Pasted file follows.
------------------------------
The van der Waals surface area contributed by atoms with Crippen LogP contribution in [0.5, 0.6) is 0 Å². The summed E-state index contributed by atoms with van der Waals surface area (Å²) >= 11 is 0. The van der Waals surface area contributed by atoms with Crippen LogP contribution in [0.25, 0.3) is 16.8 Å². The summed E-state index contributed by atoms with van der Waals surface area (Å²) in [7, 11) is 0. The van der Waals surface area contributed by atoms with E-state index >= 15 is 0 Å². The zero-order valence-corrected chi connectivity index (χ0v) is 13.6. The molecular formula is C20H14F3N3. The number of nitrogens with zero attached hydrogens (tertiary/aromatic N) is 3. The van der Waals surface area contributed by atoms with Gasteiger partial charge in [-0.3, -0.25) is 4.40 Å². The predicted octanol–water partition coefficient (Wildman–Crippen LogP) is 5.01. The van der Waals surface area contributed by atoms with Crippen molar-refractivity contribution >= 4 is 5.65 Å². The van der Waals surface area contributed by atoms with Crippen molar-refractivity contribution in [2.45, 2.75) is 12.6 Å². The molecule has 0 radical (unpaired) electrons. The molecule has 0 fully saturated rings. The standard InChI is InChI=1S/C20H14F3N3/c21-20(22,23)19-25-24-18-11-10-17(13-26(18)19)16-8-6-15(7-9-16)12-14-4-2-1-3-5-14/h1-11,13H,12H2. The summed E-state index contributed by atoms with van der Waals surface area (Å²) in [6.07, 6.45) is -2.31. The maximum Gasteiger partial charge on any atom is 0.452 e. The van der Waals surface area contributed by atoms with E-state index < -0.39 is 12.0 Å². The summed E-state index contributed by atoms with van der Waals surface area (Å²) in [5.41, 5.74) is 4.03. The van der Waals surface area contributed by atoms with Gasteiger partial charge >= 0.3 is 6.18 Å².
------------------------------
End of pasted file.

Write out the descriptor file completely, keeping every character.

The van der Waals surface area contributed by atoms with Crippen LogP contribution in [0.5, 0.6) is 0 Å². The summed E-state index contributed by atoms with van der Waals surface area (Å²) >= 11 is 0. The van der Waals surface area contributed by atoms with Crippen LogP contribution in [0.25, 0.3) is 16.8 Å². The summed E-state index contributed by atoms with van der Waals surface area (Å²) in [7, 11) is 0. The van der Waals surface area contributed by atoms with E-state index >= 15 is 0 Å². The zero-order valence-corrected chi connectivity index (χ0v) is 13.6. The molecular formula is C20H14F3N3. The number of nitrogens with zero attached hydrogens (tertiary/aromatic N) is 3. The van der Waals surface area contributed by atoms with Gasteiger partial charge in [-0.3, -0.25) is 4.40 Å². The predicted octanol–water partition coefficient (Wildman–Crippen LogP) is 5.01. The van der Waals surface area contributed by atoms with Crippen molar-refractivity contribution >= 4 is 5.65 Å². The van der Waals surface area contributed by atoms with Crippen molar-refractivity contribution in [2.45, 2.75) is 12.6 Å². The molecule has 0 radical (unpaired) electrons. The molecule has 0 fully saturated rings. The standard InChI is InChI=1S/C20H14F3N3/c21-20(22,23)19-25-24-18-11-10-17(13-26(18)19)16-8-6-15(7-9-16)12-14-4-2-1-3-5-14/h1-11,13H,12H2. The summed E-state index contributed by atoms with van der Waals surface area (Å²) in [6.07, 6.45) is -2.31. The maximum Gasteiger partial charge on any atom is 0.452 e. The van der Waals surface area contributed by atoms with E-state index < -0.39 is 12.0 Å². The summed E-state index contributed by atoms with van der Waals surface area (Å²) in [5.41, 5.74) is 4.03. The van der Waals surface area contributed by atoms with Gasteiger partial charge >= 0.3 is 6.18 Å².